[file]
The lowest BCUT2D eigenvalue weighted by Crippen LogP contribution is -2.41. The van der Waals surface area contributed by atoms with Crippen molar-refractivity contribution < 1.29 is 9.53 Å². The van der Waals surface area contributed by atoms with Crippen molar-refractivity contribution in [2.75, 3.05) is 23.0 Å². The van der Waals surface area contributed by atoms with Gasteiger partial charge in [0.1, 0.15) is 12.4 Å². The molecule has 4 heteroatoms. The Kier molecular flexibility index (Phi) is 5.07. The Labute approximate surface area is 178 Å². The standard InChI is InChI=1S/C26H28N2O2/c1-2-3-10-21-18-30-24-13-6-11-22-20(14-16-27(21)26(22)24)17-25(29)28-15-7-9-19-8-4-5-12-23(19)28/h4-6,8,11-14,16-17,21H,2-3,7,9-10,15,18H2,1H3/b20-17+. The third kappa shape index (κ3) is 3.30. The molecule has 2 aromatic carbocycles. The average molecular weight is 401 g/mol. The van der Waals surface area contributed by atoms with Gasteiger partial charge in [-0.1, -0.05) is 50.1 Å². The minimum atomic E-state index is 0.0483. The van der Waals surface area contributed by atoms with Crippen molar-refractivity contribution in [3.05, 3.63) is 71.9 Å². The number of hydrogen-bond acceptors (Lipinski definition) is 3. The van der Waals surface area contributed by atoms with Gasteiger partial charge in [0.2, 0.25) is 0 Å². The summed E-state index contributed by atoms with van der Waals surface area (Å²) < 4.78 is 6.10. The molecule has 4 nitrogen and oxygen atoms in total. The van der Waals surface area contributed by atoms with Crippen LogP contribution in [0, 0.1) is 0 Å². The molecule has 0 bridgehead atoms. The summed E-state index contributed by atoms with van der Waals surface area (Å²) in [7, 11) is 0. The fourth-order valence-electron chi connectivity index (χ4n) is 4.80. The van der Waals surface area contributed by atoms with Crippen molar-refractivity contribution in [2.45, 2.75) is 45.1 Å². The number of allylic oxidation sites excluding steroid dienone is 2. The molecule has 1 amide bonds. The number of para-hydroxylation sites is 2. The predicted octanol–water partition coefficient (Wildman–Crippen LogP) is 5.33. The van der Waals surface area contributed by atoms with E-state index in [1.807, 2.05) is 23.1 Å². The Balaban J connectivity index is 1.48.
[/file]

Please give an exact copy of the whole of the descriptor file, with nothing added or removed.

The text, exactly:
The lowest BCUT2D eigenvalue weighted by Crippen LogP contribution is -2.41. The van der Waals surface area contributed by atoms with Crippen molar-refractivity contribution < 1.29 is 9.53 Å². The van der Waals surface area contributed by atoms with Crippen molar-refractivity contribution in [2.75, 3.05) is 23.0 Å². The van der Waals surface area contributed by atoms with Gasteiger partial charge in [0.1, 0.15) is 12.4 Å². The molecule has 4 heteroatoms. The Kier molecular flexibility index (Phi) is 5.07. The Labute approximate surface area is 178 Å². The standard InChI is InChI=1S/C26H28N2O2/c1-2-3-10-21-18-30-24-13-6-11-22-20(14-16-27(21)26(22)24)17-25(29)28-15-7-9-19-8-4-5-12-23(19)28/h4-6,8,11-14,16-17,21H,2-3,7,9-10,15,18H2,1H3/b20-17+. The third kappa shape index (κ3) is 3.30. The molecule has 2 aromatic carbocycles. The average molecular weight is 401 g/mol. The van der Waals surface area contributed by atoms with Gasteiger partial charge in [-0.1, -0.05) is 50.1 Å². The minimum atomic E-state index is 0.0483. The van der Waals surface area contributed by atoms with Crippen molar-refractivity contribution in [3.05, 3.63) is 71.9 Å². The number of hydrogen-bond acceptors (Lipinski definition) is 3. The van der Waals surface area contributed by atoms with Gasteiger partial charge in [0.2, 0.25) is 0 Å². The summed E-state index contributed by atoms with van der Waals surface area (Å²) < 4.78 is 6.10. The molecule has 4 nitrogen and oxygen atoms in total. The van der Waals surface area contributed by atoms with Crippen LogP contribution in [0, 0.1) is 0 Å². The molecule has 0 bridgehead atoms. The summed E-state index contributed by atoms with van der Waals surface area (Å²) in [7, 11) is 0. The fourth-order valence-electron chi connectivity index (χ4n) is 4.80. The van der Waals surface area contributed by atoms with Crippen molar-refractivity contribution in [2.45, 2.75) is 45.1 Å². The number of allylic oxidation sites excluding steroid dienone is 2. The molecule has 1 amide bonds. The number of para-hydroxylation sites is 2. The predicted octanol–water partition coefficient (Wildman–Crippen LogP) is 5.33. The van der Waals surface area contributed by atoms with E-state index in [1.807, 2.05) is 23.1 Å². The Balaban J connectivity index is 1.48.